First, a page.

World's poorest children missing out on early years education
Wednesday, July 21, 2021
Eight in 10 of the world’s poorest children – almost 50 million boys and girls - are missing out on pre-primary education because of a chronic lack of funding, a report launched today warns.
Spending on pre-primary education accounts for less than 1 per cent of the international community’s aid to education - equivalent to just 34 cents per child, per year - according to analysis by Cambridge University academics for global children’s charity Theirworld.
Research shows that pre-primary education is crucial to a child’s development and children who miss out on early years learning fall behind even before they start primary school. Children enrolled in at least one year of pre-primary education are more likely to develop critical skills and are less likely to drop out of school.
Despite this, spending on pre-primary education remains consistently low, with donors on average committing 37 times more to post-secondary education, the analysis shows. Eight of the world’s top 30 donors to education give nothing to pre-primary education, including the Netherlands, Sweden, Qatar and Saudi Arabia [see graph].
The charity is calling for donor countries to meet a 10 per cent target of their education aid budget for pre-primary education, which it believes would benefit 6.4 million children a year in low-income countries.
The report, ‘A Better Start? A Progress Check on Donor Funding for Pre-primary Education and Early Childhood Development’ analyses data submitted by international donors to the OECD’s Development Assistance Committee Creditor Reporting System. The most recent figures are from 2019 so reflect investment before the Covid-19 pandemic.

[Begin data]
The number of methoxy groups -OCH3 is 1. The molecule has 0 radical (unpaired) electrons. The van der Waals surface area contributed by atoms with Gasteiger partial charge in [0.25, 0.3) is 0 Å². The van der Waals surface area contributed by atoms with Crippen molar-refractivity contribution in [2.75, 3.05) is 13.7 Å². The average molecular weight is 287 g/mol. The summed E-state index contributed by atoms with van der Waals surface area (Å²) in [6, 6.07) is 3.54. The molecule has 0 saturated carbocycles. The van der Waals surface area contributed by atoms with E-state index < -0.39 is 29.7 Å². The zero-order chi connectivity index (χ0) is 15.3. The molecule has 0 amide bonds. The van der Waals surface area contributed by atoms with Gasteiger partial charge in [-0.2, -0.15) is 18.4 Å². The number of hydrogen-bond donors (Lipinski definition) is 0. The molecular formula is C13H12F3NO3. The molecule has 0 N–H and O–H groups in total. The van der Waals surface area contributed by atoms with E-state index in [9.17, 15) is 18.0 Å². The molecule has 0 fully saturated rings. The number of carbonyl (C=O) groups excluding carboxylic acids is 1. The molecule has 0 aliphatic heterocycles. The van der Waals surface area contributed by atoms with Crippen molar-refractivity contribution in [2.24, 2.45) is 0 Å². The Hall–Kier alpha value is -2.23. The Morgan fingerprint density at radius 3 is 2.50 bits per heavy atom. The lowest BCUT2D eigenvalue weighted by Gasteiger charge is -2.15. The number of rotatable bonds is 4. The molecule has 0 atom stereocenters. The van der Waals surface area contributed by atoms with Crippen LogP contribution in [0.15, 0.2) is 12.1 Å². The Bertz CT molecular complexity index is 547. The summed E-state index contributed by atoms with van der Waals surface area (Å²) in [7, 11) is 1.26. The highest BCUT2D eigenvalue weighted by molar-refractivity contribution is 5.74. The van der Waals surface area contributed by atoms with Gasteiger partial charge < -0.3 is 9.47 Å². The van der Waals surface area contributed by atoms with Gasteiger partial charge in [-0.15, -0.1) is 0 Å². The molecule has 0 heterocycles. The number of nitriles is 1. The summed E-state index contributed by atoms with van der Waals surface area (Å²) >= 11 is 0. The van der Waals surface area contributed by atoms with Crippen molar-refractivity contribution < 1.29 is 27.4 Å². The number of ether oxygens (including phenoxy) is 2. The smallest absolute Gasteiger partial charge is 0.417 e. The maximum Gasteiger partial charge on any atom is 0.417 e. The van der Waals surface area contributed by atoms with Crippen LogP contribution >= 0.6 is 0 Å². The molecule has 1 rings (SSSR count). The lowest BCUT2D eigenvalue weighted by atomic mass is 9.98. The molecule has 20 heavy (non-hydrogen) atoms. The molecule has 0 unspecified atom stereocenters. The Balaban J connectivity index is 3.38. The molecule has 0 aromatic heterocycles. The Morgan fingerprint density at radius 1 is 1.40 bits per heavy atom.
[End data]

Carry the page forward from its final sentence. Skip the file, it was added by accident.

The US, France, Denmark and Germany are among the 16 countries that commit less than 0.5 per cent of their education aid budget to pre-primary education. The UK devotes 1.1 per cent, closely behind Italy (1.8 per cent), Belgium (1.9 per cent), the Czech Republic and South Korea (2.2 per cent).
Professor Pauline Rose, director of the Research for Equitable Access and Learning (REAL) Centre, University of Cambridge, and one of the report’s authors, said international donors ‘need to wake up’.
‘The first five years of a child’s life are among the most critical for their long-term development and the benefits of investing in pre-primary education are found to be the greatest for the most disadvantaged,’ she said.
‘It is nothing short of a tragedy that world leaders are failing to prioritise spending in this area. The international community must wake up and step up. Without urgent action, the risk is that some of the world’s poorest and most marginalised will continue to fall behind.’
Chair of Theirworld Sarah Brown, said, ‘Covid-19 has exacerbated the global education crisis and pushed the world’s poorest children further to the margins. We cannot let this continue.
‘Over the next 12 months, world leaders have a series of opportunities at high level meetings, where global stimulus plans will be developed, to show their commitment to the provision of quality pre-primary education.’